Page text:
The Motivated Student: Unlocking the Enthusiasm for Learning

The Motivated Student: Unlocking the Enthusiasm for Learning

The Motivated Student: Unlocking the Enthusiasm for Learning

The Motivated Student: Unlocking the Enthusiasm for Learning


Research has shown time and again that the traditional reward-punishment model does nothing to boost student achievement. In The Motivated Student: Unlocking the Enthusiasm for Learning, veteran educator Bob Sullo suggests a different approach: cultivating students' inner drive to learn by addressing their essential psychological needs.

Drawing from in-depth interviews with successful educators, counselors, and administrators and a careful analysis of the research on classroom motivation, Sullo provides an indispensable blueprint for ensuring that students in grades 4-12 are engaged in the classroom. He offers practical, clear-cut strategies for getting students focused and ready to learn by

Eliminating external rewards for learning,

Building positive relationships with students,

Creating realistic expectations for your students,

Developing lesson plans that are relevant to students' lives, and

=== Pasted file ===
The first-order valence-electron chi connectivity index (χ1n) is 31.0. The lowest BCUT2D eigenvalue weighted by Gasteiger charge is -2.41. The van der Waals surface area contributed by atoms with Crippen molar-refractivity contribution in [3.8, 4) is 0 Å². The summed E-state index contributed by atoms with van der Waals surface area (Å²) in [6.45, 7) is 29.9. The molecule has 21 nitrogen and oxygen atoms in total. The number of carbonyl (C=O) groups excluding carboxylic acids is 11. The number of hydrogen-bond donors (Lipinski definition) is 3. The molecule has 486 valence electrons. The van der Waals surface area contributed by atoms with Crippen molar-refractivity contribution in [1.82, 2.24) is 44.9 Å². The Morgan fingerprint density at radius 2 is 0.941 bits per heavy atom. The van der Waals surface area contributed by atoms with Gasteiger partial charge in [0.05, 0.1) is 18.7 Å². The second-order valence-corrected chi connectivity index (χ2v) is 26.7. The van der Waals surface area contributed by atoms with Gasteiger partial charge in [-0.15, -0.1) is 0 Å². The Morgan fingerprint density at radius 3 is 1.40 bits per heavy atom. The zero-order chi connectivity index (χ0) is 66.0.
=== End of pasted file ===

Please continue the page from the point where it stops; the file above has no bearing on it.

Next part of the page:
Planning with students' psychological needs in mind.

As every teacher knows, students learn best when they actually want to learn. Whether at the elementary or high school level, this book will make you think about who your students really are and help you develop a culture of inquiry, trust, and engagement that will release each child's enthusiasm for learning.


In the past quarter-century, we have seen the emergence of numerous “best practices” that have significantly improved curriculum and instruction. A sampling of innovations includes differentiated instruction, Understanding by Design, the emergence of state standards, the development of curriculum frameworks, scope-andsequence charts that inform teachers of what to teach and when to teach it, the expanded use of technology in education, active literacy, curriculum mapping, and the proliferation of professional learning communities. Formative assessment informs instruction like never before. In short, teaching has become significantly more “professional.”

That said, our schools are still in trouble—big trouble. Christopher Swanson, the director of the Editorial Projects in Education Research Center, states: “When 30 percent of our ninth-graders (ultimately) fail to finish high school with a diploma, we are dealing with a crisis that has frightening implications for our … future” (Chaddock, 2006). The dropout rate in urban areas is even higher; the situation, even more grim.

What about those who remain in school? In Results Now, Mike Schmoker (2006) reports the following alarming statistic based on 1,500 classroom observations: in 85 percent of the classrooms observed, fewer than half of the students were paying attention!

Despite exemplary innovations in curriculum and instruction, students are dropping out of school at an alarming rate, and many of those who remain don’t seem to be paying attention. How can we explain this discrepancy? Educational advances have focused on . . .

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